To start, React is made of entities called components. These components are used to render (objects) to the DOM, and can be used widely throughout your application pending on which components are imported and exported. The whole system works as a file tree that takes information from one component(parent component), passes that information to another in order to be displayed(child component), created, and further sent to the DOM.
There are two types of Components which are then broken down into: presentation components (display objects state and or properties) and container components (hold instances of our class components such as a card). Furthermore, function components( those that are declared with a function), and class-based components (which we use to create instances of objects).
Props give components the ability to express certain values of an object, manage attributes of an object, and determine conditional information that we may need to help produce the objects we want revealed. Notably you may have properties used in content specific ways. I must say, "Wrapping my head around passing data down and sending callback props up was fairly challenging.... :(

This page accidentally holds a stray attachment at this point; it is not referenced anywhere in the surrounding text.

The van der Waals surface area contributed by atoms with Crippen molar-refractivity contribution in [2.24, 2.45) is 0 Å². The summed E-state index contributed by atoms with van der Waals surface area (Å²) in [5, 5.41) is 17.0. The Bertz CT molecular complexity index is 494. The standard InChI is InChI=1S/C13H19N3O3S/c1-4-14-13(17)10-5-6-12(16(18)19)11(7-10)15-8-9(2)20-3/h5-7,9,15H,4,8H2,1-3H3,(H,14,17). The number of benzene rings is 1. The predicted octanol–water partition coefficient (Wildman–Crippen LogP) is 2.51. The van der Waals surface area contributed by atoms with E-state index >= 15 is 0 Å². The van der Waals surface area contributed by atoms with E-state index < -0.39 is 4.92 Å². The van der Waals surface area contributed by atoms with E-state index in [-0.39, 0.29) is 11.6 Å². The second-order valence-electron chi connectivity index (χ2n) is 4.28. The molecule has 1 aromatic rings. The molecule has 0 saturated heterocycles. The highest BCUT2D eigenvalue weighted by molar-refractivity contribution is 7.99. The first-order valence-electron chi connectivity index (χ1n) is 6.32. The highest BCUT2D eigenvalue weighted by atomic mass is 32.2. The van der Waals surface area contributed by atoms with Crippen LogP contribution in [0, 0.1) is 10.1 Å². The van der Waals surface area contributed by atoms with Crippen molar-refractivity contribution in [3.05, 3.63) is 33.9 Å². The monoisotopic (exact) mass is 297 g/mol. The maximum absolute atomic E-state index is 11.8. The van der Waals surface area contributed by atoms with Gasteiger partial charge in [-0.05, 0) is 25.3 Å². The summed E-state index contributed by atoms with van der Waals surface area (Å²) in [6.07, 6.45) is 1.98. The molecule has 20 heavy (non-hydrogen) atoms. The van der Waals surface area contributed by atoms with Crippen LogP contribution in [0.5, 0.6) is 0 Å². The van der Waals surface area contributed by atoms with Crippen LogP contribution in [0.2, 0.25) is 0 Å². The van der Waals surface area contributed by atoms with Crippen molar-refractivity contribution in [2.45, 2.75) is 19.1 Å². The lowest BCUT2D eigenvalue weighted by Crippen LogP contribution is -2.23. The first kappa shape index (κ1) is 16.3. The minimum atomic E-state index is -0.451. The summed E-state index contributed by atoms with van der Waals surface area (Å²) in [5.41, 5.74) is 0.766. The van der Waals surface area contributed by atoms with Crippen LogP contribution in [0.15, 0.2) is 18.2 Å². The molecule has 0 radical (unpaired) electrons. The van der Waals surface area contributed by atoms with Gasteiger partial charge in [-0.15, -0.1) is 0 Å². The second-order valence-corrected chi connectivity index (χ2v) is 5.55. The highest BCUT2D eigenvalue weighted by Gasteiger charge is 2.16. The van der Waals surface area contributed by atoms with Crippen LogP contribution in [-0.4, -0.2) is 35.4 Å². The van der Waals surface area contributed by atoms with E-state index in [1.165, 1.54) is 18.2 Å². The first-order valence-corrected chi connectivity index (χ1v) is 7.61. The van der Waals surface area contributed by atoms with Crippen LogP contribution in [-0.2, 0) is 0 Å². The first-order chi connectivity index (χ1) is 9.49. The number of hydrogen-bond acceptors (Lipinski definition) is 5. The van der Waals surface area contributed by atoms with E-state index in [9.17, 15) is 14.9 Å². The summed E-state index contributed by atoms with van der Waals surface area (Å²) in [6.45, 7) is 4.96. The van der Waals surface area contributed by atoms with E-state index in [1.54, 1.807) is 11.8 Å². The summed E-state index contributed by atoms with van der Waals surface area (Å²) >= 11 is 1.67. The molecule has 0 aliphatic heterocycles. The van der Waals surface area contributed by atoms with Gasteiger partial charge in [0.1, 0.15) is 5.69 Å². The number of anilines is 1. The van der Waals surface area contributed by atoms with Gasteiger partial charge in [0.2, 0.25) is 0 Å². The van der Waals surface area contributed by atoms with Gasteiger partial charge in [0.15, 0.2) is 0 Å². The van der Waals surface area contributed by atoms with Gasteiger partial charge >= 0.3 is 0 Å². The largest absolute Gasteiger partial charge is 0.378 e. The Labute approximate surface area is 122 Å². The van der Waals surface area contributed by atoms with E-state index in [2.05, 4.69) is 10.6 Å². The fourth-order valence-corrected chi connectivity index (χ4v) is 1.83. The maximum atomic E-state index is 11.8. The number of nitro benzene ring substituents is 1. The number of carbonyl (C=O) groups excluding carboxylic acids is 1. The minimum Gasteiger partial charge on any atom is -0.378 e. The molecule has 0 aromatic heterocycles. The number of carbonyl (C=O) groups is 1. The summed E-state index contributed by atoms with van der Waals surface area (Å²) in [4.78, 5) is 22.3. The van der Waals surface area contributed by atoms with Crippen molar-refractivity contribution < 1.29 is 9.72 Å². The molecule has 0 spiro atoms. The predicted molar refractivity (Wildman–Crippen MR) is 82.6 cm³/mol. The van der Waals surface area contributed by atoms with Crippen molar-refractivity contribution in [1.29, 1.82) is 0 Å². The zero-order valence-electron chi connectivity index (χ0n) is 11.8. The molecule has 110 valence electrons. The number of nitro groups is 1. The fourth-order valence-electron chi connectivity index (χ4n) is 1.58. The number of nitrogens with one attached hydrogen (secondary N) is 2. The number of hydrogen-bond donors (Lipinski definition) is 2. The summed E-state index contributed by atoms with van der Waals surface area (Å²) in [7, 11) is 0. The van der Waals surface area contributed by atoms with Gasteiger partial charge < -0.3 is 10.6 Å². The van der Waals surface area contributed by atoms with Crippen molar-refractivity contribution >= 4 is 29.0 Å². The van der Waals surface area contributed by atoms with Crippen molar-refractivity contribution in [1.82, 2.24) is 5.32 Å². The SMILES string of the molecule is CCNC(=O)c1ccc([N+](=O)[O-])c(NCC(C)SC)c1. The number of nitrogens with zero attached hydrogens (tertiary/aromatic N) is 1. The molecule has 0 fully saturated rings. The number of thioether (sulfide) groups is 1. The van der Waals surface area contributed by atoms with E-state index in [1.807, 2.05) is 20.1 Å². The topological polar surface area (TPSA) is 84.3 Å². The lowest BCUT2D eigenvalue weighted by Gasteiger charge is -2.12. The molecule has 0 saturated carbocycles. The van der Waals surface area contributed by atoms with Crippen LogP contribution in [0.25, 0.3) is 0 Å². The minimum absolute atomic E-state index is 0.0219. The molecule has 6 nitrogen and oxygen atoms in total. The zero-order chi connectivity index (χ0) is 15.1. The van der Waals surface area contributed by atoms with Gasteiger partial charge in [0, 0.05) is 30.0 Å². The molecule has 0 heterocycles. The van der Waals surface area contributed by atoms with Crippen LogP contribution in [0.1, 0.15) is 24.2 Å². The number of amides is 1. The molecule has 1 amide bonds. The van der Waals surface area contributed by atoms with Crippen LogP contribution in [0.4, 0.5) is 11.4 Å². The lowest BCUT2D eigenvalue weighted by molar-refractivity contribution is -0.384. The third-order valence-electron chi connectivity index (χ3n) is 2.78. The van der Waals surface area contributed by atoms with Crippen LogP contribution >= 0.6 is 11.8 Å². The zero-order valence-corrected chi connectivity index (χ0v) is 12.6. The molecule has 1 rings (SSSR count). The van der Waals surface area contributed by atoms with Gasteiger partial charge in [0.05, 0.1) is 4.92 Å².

State is data in your component used to populate display components. A component’s state, unlike a component’s props, can be changed during the component’s life. The state utility allows us to maintain and update information within a component without requiring its parent to somehow send updated information.
In order to manipulate our state and encapsulate any events that occur from our UI, we need to use setSate in order for us to manipulate the values of our state. Our setState actually swaps our each change of the user’s interaction from our previous state’s value.
Additionally, React creates a virtual DOM in which creates an in-memory data-structure that updates the browser’s display DOM efficiently(reconciliation). This allows developers to simultaneously conscript code and witness changes in the browser (real-time.)
Well gang.. Just wanted to put a few examples out there for setting up React. Be sure to check into the actual React Documentation--https://reactjs.org/.